The Great Gatsby
The Great Gatsby is a 2013 3D romantic drama film. An adaptation of F. Scott Fitzgerald's 1925 novel of the same name, the film was co-written and directed by Baz Luhrmann, and stars Leonardo DiCaprio, Tobey Maguire, Carey Mulligan,Joel Edgerton,Elizabeth Debicki and Adelaide Clemens. It follows the life and times of millionaire Jay Gatsby and his neighbor Nick, who recounts his encounter with Gatsby at the height of the Roaring Twenties. The film was released on May 10, 2013.Wikipedia
The Great Gatsby Reviews
And yet it all comes across as a pale Moulin Rouge imitation, as if that eye-poppingly original director was being reined in, perhaps by the very source material many have called unfilmable. The result is trite, a mess of restless marionettes -- characters made wooden and visibly dying to burst into song but never allowed to -- peopled by very fine actors forced to ham it up.
Overall, 'The Great Gatsby' gives you every reason to rejoice and celebrate love. Despite the story of a doomed love and a brooding lover, Baz Luhrmann brings in much more to F. Scott Fitzgerald's classic.
Luhrmann, who also co-wrote the screenplay, stuns you -- and not in a nice way -- with this introduction to Gatsby's world and with later how Gatsby makes an appearance himself.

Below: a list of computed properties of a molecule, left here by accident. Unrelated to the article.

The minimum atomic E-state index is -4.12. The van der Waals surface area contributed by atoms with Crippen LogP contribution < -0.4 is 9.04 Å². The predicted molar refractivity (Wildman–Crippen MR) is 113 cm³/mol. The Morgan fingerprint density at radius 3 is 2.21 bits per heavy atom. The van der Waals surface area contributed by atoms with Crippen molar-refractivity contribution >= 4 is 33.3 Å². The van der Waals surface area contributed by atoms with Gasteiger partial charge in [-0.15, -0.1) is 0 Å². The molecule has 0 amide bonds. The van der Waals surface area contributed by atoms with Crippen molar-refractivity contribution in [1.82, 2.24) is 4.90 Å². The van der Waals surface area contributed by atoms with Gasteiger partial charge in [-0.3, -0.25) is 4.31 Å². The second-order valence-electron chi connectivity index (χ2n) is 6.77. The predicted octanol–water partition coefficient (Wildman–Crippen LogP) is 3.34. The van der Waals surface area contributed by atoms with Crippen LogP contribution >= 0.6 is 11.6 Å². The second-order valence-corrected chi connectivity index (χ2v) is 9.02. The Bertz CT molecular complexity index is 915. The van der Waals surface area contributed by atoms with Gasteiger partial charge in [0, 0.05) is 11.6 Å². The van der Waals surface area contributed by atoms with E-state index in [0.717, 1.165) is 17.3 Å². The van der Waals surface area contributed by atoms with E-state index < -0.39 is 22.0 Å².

...Gatsby is greedily gorgeous and occasionally sags, luxuriating in a 3D-theatric too many. Still, it showcases Fitzgerald's drama with flair - a society dancing on a knife's edge, where everyone drank and romanced too much, but you also heard an odd, wistful sigh - maar daala.
The length and pace of the second half make watching the film a tedious experience. Yes, it is stylish and there is colour and shimmer in every frame, but as the end credits roll all that you remember are Jay-Z and Lana Del Rey's melodic verses. And that doesn't bode too well for the film's reputation.
The Great Gatsby is a perfect example of all phantasmagorias and no substance. Quoting Fitzgerald for their rescue in an attempt to save their loose screenplay, the film barely invokes a few heartfelt moments. Eroding the power of a classic, it is only Leonardo DiCaprio who delivers magnanimously.
Amitabh Bachchan, in a one-scene cameo as Meyer Wolfsheim tells the world what we always knew: Big B is an actor who needs just that one scene.
Overall, the film carries with it all the style of its director and cast. However, what made the story so popular and loved, was not the dazzle but its heart. That is where this film falls short.
While the book left ample scope for a reader to fill in the settings, romanticise the era and paint the characters his own shade of grey, Luhrmann’s visual flourish leaves little to imagination.
In a weird sort of way, The Great Gatsby is to America what Devdas is to Indians. Deep down, they are both shallow books, which is one of the reasons they make for great tent-pole entertainment.